Packers' Davante Adams finishes the job for Aaron Rodgers' 400th TD

Ryan Wood
Packers News
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GREEN BAY - Before the snap, Matt LaFleur knew the milestone play had no shot. It was first-and-goal from the 9. LaFleur called for a jet sweep. The Green Bay Packers didn’t need a touchdown here. Just get a little closer, and they’d be knocking on the goal line. 

Then LaFleur noticed the fatal flaw in his design. When the Philadelphia Eagles' defense lined up, defensive end Brandon Graham put his hand in Lambeau Field’s grass a few feet wide of right tackle Rick Wagner. Playing a nine-technique, Graham’s positioning meant a jet sweep was about the worst play LaFleur could have called. 

“I almost called timeout,” LaFleur said. “Thank goodness I didn’t.”  

At center Elgton Jenkins’ shotgun snap, receiver Allen Lazard was already in motion. Lazard, who lined up wide left, flashed both hands as he approached quarterback Aaron Rodgers. He leaned toward Rodgers as he ran past, expecting the football, confused why the two-time MVP wasn’t giving it to him. But Lazard just kept going, running off script. 

Anyone who has shared a field with Rodgers knows the future Hall of Fame quarterback always has a plan, especially off script. 

Green Bay Packers quarterback Aaron Rodgers (12) celebrates a touchdown pass to wide receiver Davante Adams (17) in the third quarter during their football game Sunday, December 6, 2020, at Lambeau Field in Green Bay, Wis.

LaFleur wasn’t the only one who noticed where Graham lined up. Before the snap, Rodgers knew the jet sweep had no chance, too. As LaFleur contemplated a timeout, Rodgers watched Eagles cornerback Nickell Robey-Coleman follow Lazard’s motion. Davante Adams was left alone with Eagles cornerback Darius Slay.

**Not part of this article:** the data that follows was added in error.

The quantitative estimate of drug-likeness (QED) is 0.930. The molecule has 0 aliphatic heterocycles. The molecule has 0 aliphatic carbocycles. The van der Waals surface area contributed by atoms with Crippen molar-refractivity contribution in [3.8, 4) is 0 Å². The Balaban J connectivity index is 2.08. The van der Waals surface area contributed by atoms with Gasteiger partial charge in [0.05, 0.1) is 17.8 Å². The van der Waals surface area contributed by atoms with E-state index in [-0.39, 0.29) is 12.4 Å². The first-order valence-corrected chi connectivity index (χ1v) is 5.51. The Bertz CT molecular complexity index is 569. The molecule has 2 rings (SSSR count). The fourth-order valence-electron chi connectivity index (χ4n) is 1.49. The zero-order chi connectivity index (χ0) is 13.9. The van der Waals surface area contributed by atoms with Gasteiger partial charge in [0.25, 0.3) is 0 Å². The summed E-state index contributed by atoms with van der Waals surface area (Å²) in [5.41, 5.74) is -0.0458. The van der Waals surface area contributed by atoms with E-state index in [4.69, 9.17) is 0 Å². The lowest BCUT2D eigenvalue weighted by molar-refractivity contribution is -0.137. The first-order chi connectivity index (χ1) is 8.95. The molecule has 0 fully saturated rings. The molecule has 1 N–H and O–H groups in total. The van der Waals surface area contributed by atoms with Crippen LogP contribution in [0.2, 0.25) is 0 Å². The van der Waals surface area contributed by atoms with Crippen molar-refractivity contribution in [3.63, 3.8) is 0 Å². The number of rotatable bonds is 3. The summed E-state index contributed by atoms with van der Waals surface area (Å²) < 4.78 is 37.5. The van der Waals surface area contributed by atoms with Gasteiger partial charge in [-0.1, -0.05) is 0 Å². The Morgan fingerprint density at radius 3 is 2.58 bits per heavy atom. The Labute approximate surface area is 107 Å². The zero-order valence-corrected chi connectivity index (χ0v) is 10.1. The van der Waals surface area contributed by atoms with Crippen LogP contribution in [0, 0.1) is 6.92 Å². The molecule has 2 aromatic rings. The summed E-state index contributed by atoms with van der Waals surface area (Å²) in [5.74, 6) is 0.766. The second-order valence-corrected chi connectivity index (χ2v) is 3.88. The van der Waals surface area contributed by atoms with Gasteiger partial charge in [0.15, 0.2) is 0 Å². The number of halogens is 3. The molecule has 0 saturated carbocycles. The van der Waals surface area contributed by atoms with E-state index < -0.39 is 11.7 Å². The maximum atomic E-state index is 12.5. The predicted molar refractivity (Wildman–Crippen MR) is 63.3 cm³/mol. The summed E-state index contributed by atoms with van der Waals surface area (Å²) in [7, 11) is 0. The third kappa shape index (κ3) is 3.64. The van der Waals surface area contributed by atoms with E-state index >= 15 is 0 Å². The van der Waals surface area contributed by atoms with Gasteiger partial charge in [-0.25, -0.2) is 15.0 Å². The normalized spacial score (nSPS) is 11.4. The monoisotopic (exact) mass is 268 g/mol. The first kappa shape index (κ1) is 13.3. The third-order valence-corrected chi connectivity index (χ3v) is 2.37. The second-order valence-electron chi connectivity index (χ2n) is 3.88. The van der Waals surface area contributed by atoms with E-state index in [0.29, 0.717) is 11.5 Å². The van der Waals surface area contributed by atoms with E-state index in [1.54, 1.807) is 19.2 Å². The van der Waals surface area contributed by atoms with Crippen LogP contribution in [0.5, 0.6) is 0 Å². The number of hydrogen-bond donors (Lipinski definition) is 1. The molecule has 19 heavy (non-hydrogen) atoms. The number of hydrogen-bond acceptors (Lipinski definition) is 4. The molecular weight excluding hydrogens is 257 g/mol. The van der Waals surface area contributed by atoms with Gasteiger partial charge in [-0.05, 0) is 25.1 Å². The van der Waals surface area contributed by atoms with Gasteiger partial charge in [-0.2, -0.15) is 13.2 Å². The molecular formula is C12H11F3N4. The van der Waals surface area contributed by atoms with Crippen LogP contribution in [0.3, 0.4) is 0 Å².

With the All-Pro season Adams is putting together, there isn’t a cornerback in the game Rodgers will hesitate to target one-on-one against his top receiver. As Lazard kept running, Rodgers flipped a short pass to Adams at the 9-yard line. He couldn’t have known history had left his hand. Slay, in perfect position to make the tackle, wrapped both arms around Adams at the 5-yard line. 

But there’s a reason no receiver in the league sniffs the end zone as ardently as Adams.  

“I’ve just got a rule with myself,” Adams said, “that I’m in big trouble with Davante if I’m outside the 5, and into the 5-yard line, and I don’t get in the end zone. So it was, really, I just blacked out.”  

Adams threw his right arm up against Slay. His hand punctured the cornerback’s facemask, yanking Slay along with him on his way to history.   

Rodgers’ 400th career touchdown pass Sunday, his third in a 30-16 win against the Eagles, was nothing special at first glance. Just simple pitch and catch. “He did all the work,” Rodgers said of Adams afterward. In this game, there’s usually more happening below the surface. Number 400 was no different, the simplicity cloaking Rodgers’ brilliance. 

The great ones diagnose a play on the field in split seconds. In the time it took Jenkins to snap the football, Rodgers pulled the Packers out of a disastrous play and, with one scan of the field, found the hole he could exploit for a touchdown.  

As Lazard motioned, Jenkins snapped, and LaFleur considered calling timeout, Rodgers caught Slay backpedaling 5 yards off the line of scrimmage. He whizzed a pass over pass rusher Derek Barnett’s head before any Eagles defender could react.